And was the holy Lamb of God,
On Englands pleasant pastures seen!
- And did those feet, William Blake

tirsdag 1. april 2014

Edward the Confessor as King David

So David and all the house of Israel brought up the ark of the Lord with shouting, and with the sound of the trumpet. And as the ark of the Lord came into the city of David, Michal Saul’s daughter looked through a window, and saw king David leaping and dancing before the Lord; and she despised him in her heart.
- 2 Samuel 6: 15-15 (KJV)

David humbling himself before God
The Morgan Bible, Paris, 1240s
Picture courtesy of this website

The story of the ark of the covenant's return to Jerusalem is a famous episode in the life of King David, and it shows the man of royal dignity humbling himself before God and rejoicing in the Lord's work. In the medieval hagiography this scene became an important source for hagiographers who wished to contrast the arrogance of the world - so frequently found in kings who challenged the so-called liberties of the church. The struggle between the temporal and the spiritual powers is a common theme in much of medieval history, and King David was often held up as an example of good kingship for the admonition of contemporary princes.

One such example comes from the mid-12th century in Aelred of Rievaulx's Vita Sancti Ædwardi, the hagiography of Edward the Confessor written in 1163 and prepared for the saint-king's translation of October 13 that year. This vita was dedicated to King Henry II and in the dedication Aelred expresses his hopes that the king might follow the example of St. Edward in the performance of his office. This was the year before the council of Clarendon where Thomas Becket and the king had a falling out over the constitutions which was said to encroach upon the liberties of the church. The struggle between Henry and the English church was at that point already long-standing, and it is likely that the Cistercian hagiographer Aelred - commissioned to write the vita by Abbot Laurence of Westminster, his kinsman - saw this as an opportunity to persuade the king off his current path.

In one anecdote from Aelred's work, Edward the Confessor is explicitly likened to King David in the healing of the crippled Gillemichel, an Irishman. This man has been told that he will receive a cure for his illness if King Edward will carry him on his back all the way to Westminster Abbey. This task was given to the king by St. Peter himself, who thus becomes a co-worker of miracles who commission his favourite on earth, Edward the Confessor, to complete the task. The king is told about this and agrees to help Gillemichel, thus humbling himself for the glory of God. The elaborate comparison with David should be seen in light of King Henry's politics against the church, and Edward provides for the king a model of emulation, strengthened by the comparison to the Old Testament exemplar.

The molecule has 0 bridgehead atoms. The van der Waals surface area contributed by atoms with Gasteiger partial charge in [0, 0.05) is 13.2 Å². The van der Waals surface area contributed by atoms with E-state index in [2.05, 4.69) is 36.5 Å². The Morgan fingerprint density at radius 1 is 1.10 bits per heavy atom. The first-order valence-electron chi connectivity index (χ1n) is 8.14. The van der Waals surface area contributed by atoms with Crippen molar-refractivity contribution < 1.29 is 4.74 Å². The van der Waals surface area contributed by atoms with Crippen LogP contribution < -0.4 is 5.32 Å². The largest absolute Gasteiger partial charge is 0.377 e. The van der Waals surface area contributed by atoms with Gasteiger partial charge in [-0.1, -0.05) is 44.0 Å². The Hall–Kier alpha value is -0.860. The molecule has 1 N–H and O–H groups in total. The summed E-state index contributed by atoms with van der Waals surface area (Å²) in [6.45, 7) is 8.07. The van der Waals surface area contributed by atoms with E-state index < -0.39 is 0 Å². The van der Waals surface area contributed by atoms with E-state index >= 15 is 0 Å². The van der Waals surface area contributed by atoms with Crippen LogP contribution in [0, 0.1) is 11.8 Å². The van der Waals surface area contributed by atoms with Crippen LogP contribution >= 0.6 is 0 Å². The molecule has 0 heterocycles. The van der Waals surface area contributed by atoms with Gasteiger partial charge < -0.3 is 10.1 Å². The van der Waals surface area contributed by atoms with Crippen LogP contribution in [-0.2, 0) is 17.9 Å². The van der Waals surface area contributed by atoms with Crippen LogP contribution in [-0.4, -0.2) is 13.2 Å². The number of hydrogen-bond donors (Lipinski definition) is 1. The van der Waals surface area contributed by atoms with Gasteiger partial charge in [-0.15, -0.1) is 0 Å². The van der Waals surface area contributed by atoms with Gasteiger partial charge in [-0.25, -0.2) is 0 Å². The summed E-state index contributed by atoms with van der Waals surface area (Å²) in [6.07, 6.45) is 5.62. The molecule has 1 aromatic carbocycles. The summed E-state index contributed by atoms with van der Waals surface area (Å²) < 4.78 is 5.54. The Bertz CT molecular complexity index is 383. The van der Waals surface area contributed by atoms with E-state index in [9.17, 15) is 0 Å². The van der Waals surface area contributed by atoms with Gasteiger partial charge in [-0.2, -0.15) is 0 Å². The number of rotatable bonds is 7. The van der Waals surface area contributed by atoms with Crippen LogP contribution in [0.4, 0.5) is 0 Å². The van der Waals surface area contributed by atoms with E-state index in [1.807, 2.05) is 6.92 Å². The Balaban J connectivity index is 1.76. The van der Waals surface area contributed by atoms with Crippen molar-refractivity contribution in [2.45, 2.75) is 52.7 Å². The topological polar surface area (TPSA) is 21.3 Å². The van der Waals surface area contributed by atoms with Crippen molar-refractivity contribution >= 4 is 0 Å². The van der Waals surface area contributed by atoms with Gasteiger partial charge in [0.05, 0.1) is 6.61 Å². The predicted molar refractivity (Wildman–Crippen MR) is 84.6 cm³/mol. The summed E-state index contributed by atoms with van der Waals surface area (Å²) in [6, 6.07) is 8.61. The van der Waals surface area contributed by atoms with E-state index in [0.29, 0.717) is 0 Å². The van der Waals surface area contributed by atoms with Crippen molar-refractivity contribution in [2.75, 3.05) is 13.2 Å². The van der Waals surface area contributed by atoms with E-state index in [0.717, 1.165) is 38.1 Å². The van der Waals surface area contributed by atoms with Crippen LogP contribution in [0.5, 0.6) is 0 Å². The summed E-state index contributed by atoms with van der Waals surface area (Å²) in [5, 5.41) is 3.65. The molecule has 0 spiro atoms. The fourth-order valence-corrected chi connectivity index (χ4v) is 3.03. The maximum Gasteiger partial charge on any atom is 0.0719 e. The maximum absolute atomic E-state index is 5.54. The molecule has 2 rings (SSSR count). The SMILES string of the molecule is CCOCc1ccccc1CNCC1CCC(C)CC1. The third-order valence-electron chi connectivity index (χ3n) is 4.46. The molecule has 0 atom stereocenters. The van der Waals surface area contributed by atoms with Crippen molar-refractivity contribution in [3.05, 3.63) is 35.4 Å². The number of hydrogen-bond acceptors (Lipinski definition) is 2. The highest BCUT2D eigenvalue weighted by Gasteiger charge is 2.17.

The excerpt is translated by Jane Patricia Freeland and is taken from
Aelred of Rievaulx: The Historical Works, edited by Marsha L. Dutton, 2005: 163-64.

Meanwhile not a few of those standing by were laughing. Some teased the king about being fooled by the poor man, while others interpreted the righteous man's simplicity and gentleness as foolishness. See there a new David leaping and dancing; see a new Michal contemptuous and laughing! Yet their view was sounder who jduged the king happier under such a burden than under a golden crown. You, Christ Jesus, you yourself were being carried in the poor man, you who once were clothed as a poor man whom Martin clothed. But you made that known then by an oracle, this now by a miracle.

And so as the king moved forward little by little, burdened by this noble burdn, the tendons that the longstanding illness had contracted were suddenly extended, the passag of blood that his stiffened veins had restricted resumed, his bones became firm, and his withered flesh became warm again. His joints emerged out of his flesh and his feet were separated from the buttocks. The knees, which were now flexible and flowing with healthy blood. The royal clothing was adorned rather than defiled.

They all shout that the sick man has been healed enough now and that the king should now lay down his burden because of his filthy sores. The king, mindful of the command he had received, refused to listen to these siren songs. He entered the church and before the holy altar he resigned the offering he had been bearing to God and to blessed Peter.

[B]efore the holy altar he resigned the offering he had been bearing to God and to blessed Peter.
MS. Egerton 745, French collection of saints, 14th century
Courtesy of British Library

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